Thursday, May 12, 2005

Squirrel Haven: A Thing of the Past

As promised in the preceding post, an explanation of how the birds' suet basket achieved its indefatigable pinnacle.

Our home is on a large-ish lot within town lines, but close to municipal woods and reservoirs. It's just like living in the woods. The whole neighborhood used to be a hilly treeless property that, historically, was dairy and farm land that fed the prosperous city of Hartford. Now it's a haven for birds, squirrels and chipmunks, and the neighborhood cats who seek them for snacks.

Wacko, that's what squirrels are. Sometimes baffles work to keep squirrels off the poles leading to the bird feeders, but squirrels are not easily discouraged. [Understatement much?] Last year, for the first time, I decided to try hanging a suet basket. First, I hung it using the chain it came with, the hook of which I attached to an outdoor light just under the eaves of a two-storey high stone porch.

The squirrels jumped from trees to porch roof, hung by their back legs off the roof, navigated the chain, and grabbed the wires of the basket. They pulled the basket toward themselves (upside down!) and fed heartily from the suet cake. Squirrels one, homeowner zero.

Then, I hung the feeder fairly far away (by human standards, anyway) from the wrought-iron post that supported the porch. The squirrels immediately climbed the wrought iron, brazenly jumped to the basket, and ate the suet to the last seed.

Next time, I moved the basket, hanging it from a wrought-iron hanging-pot hanger meant to go over a tree branch. I hung this from a gutter.

The squirrels came down to the edge of the roof, hung from their back feet, and grabbed onto the hanger, gingerly working their way down to the basket.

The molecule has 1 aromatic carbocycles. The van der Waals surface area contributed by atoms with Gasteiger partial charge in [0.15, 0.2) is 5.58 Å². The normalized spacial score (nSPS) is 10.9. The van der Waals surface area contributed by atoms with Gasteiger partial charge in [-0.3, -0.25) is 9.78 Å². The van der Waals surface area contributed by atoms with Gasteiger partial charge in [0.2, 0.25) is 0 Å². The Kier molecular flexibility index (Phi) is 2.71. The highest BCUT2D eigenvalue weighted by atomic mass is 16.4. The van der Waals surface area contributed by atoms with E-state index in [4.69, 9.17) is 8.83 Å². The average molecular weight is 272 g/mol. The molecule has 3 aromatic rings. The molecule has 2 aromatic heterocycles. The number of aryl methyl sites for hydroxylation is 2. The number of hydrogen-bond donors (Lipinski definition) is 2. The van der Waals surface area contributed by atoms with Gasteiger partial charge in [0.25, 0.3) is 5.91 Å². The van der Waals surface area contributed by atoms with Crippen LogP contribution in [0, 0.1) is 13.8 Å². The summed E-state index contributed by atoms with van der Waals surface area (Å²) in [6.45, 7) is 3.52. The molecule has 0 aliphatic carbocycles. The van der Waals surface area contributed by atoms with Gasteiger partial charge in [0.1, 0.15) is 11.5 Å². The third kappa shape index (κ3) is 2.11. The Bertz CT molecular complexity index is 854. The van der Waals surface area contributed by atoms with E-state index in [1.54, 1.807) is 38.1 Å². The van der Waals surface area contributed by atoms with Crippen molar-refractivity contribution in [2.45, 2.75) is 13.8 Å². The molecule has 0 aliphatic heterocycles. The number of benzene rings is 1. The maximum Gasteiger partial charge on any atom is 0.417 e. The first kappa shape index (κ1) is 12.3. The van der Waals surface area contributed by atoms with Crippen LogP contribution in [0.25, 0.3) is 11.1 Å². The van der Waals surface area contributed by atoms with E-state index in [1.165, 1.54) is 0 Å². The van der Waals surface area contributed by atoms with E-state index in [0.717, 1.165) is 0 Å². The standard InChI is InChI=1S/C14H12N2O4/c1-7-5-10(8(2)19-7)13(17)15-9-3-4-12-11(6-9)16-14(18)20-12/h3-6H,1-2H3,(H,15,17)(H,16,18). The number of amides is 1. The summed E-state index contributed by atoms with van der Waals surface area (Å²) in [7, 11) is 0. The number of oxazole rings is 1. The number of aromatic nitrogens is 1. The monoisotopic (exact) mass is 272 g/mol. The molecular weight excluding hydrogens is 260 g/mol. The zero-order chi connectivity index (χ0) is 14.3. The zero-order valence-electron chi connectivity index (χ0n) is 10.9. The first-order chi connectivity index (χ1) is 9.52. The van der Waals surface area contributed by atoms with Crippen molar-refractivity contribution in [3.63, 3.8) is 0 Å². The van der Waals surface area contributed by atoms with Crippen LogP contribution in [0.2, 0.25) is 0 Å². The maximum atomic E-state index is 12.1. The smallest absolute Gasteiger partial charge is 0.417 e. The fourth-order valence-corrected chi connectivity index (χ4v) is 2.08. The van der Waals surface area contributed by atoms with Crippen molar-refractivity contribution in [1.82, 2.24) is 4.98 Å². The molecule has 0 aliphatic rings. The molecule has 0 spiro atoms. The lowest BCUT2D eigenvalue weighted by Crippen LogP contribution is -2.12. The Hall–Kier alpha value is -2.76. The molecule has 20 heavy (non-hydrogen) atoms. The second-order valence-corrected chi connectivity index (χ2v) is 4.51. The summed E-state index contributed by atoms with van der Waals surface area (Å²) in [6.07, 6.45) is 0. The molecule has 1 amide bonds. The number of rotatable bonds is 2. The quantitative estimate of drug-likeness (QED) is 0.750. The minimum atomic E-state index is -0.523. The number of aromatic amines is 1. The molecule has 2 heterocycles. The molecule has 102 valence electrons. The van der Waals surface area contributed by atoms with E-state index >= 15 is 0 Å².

What did I try next? I can't remember, precisely, except that it was the dumbest--as well as the best in terms of gags--solution. It provided the biggest riot ever. It was so good, I almost want to do it again. Only I can't remember how it was rigged.

This time, the squirrel placed his bet that he could just hang from the basket itself once he attained access. He climbed right onto it and started gobbling the suet. At some point after, I'd say, he was fairly sated, he had to move down to nibble what gravity had allowed to remain at the bottom of the basket. Fatal mistake? Well . . . the squirrel grabbed on to the bottom of the basket. This would have worked, had the squirrel positioned himself on the other side of the basket. But he was on the side that has two small clamps at the top of the basket that fit over the wires, and hinges at the bottom. The basket opened and swung out over the gravel two storeys below. The traditional squirrel became a flying squirrel, and plummeted to the ground.

Of course I rushed out to see if he'd survived. (I'm not really evil enough to have wished him dead. But I admit I was laughing hysterically.)

This squirrel wasn't off his game for long. The fall had been totally worth it! Not only had the squirrel fallen, but so had the frustrating remainder of the suet cake. He rolled right over, got up, found the cake without dizzy wobbling, and gobbled up all the final bits.

After this, I realized that my whole approach to the problem had come from "inside the box." When I thought outside of the box, I saw some opportunities to wedge something inside the casing that held the aluminum beam coverings on the porch ceiling. Between "boards" that weren't really boards but simply molded metal, there were indented spaces where I might hang something. A thick wire? No. A small dowel cut to fit? Yes.

I set to work measuring the space and cutting a dowel I already had. A length of cut dowel was slid into the space with the basket's hook already over it (along with a whole new suet cake). Because the squirrels had found this porch to be an easy mark, they continued trying to conquer the suet basket for days. This was an excellent prank! They attempted every technique they had already used successfully--evidence of some intelligence, even if all they are is rodents. They tried everything else they could come up with, but they just could not access the suet. Too low for them to hang by back feet from the roof or gutter. Too far between cast-iron pillars for them to jump on it. Too far from the benches, railings or porch to leap from below.

For a while, it drove them crazy. Very satisfying to witness. But--my loss-- after a couple of weeks, they gave up, accepted that the venue was no longer available, and moved on to easier finds.


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